Allen Stone has a lot to be excited about. He’s kept himself very busy in the time gearing up for his forthcoming album—two new singles, high-profile TV performances, and a new fall tour that starts tonight. Stone’s first two teasers from his yet-to-be-announced album, “Brown Eyed Lover” and “Warriors,” showcase a new side to the soul singer’s repertoire. On “Warriors,” Stone worked with producer Jaime Lidell and found himself at a crossroads, leaning into pop territory.
“I’m traditionally just terrified of pop music, it’s not my cup of tea,” Stone said of the initial writing process for the new cut. “We looked at each other and realized we had to just ‘nut up’ and go for it or we just stop right now.”
Allen Stone forced himself to try new things and allow for more experimentation in the studio, knowing that his label would eat up the result. Stone completed the bouncy, instantly singable “Warriors,” but admits it’s “as poppy as I’m willing to go.”
One of Stone’s career highlights came earlier this year when he performed “Warriors” at the opening ceremonies of the Special Olympics, held this year in his home state of Washington. The performance holds a special place for him because he said the event embodied the subject matter of the song and transcended the music.
“For once in my musical conquest, I was able to sing a song that wasn’t for me,” Stone said. “It was about the athletes. It was shining a light on them, their journey and overcoming adversity.”
In other words, Allen Stone said, it took the focus off of him, and gave him purpose that he had not experienced before.
His high-profile TV appearance came on American Idol. Stone said he shook off his initial nerves and learned to have fun with the opportunity. Although he said all of the contestants “sang better than I did,” he got to met one of his personal heroes, Lionel Richie. The hitmaker, and American Idol judge, sits at the top of Stone’s musical pantheon.
“You don’t fully realize that these guys are the contemporaries to the Rolling Stones and the Beatles, these incredibly huge names that for some reason you think just live on their own little island.”
Allen Stone on finding his voice
Allen Stone grew up in Washington, initially finding his voice for music and performing at a young age in church, where his dad was a pastor.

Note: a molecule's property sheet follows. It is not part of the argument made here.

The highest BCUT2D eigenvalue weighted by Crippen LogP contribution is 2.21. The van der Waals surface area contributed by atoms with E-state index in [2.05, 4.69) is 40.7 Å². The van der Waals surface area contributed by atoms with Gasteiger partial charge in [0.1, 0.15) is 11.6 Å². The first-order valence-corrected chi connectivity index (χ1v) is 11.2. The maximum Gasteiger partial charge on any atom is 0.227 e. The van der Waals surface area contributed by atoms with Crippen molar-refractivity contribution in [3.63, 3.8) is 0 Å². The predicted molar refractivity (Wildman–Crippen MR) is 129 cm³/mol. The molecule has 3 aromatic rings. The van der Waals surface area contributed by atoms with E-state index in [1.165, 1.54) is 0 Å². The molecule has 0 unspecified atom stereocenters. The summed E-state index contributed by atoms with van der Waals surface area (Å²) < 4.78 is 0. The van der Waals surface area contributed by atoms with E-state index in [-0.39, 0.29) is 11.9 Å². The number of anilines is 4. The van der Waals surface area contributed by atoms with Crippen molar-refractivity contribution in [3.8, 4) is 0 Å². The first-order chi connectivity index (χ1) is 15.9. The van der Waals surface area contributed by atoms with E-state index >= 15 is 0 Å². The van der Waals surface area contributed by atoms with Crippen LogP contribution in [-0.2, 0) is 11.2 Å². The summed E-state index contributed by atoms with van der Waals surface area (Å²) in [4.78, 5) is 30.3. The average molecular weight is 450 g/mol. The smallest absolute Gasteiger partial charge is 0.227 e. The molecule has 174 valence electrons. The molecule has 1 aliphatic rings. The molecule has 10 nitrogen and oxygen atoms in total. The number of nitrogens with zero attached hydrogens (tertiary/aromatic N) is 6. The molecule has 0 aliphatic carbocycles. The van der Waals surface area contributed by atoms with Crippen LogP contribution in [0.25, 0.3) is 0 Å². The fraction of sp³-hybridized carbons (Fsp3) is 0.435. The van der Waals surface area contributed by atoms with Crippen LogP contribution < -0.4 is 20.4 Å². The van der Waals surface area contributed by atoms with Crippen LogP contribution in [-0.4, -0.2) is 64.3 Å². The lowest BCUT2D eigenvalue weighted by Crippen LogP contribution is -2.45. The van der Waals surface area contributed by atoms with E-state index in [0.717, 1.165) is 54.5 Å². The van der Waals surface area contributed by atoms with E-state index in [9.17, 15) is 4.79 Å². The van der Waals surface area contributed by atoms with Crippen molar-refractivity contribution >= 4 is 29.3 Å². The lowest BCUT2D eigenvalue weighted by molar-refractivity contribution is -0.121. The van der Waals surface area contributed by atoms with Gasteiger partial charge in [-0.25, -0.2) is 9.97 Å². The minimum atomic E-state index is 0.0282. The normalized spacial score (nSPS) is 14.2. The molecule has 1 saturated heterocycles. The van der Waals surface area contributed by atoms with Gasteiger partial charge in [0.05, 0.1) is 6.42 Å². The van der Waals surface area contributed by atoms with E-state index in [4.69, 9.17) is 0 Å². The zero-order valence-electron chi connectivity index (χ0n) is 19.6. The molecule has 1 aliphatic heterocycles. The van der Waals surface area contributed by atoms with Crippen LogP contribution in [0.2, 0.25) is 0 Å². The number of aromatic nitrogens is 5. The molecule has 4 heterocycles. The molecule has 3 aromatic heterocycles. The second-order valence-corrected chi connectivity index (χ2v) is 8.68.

“Singing in a crew of people or in a group folks, it was just fun for me,” he said.
He continued to develop his love for R&B and classic soul by finding older works by some of his eventual idols, such as Stevie Wonder and Donnie Hathaway.
After making the decision to pursue music full-time, Stone has become known for his high-energy live performances. On stage, he felt the most comfort. Stone said he finds excitement in the immediate response he receives from a crowd, something that can’t be recreated in a studio.
“You put together a show and come up with where you think the audience is going to respond,” he explained. “Then when you do that thing [you] see them respond right away—either not like you wanted to or like you wanted to.”
A noticeably excited Stone, speaking on the opening night of his fall tour, said that the overarching goal of his live show is to show how much live music can be fun.
“The tradition of real live music is slowly going away,” Stone said. “It’s all about the spectacle now: the lights and the smoke and the dancing. That’s all really cool but I would be so upset if my children never got the opportunity to experience real live music. Not playing to a click, or playing with too many tracks, but getting to experience real humans playing real, traditional instruments.”
Allen Stone’s tour hits the Bay Area right away, with a number of stops in Northern California, including Napa, San Francisco and Sacramento.
“I just want to convince people that we are just so thrilled and thankful that they came,” he said. “With how many numerous things there are in the world to take peoples’s attention [that are] far more entertaining than my show, but they chose to be here with us, and that’s a thrill.”
Follow writer Mike DeWald at Twitter.com/mike_dewald.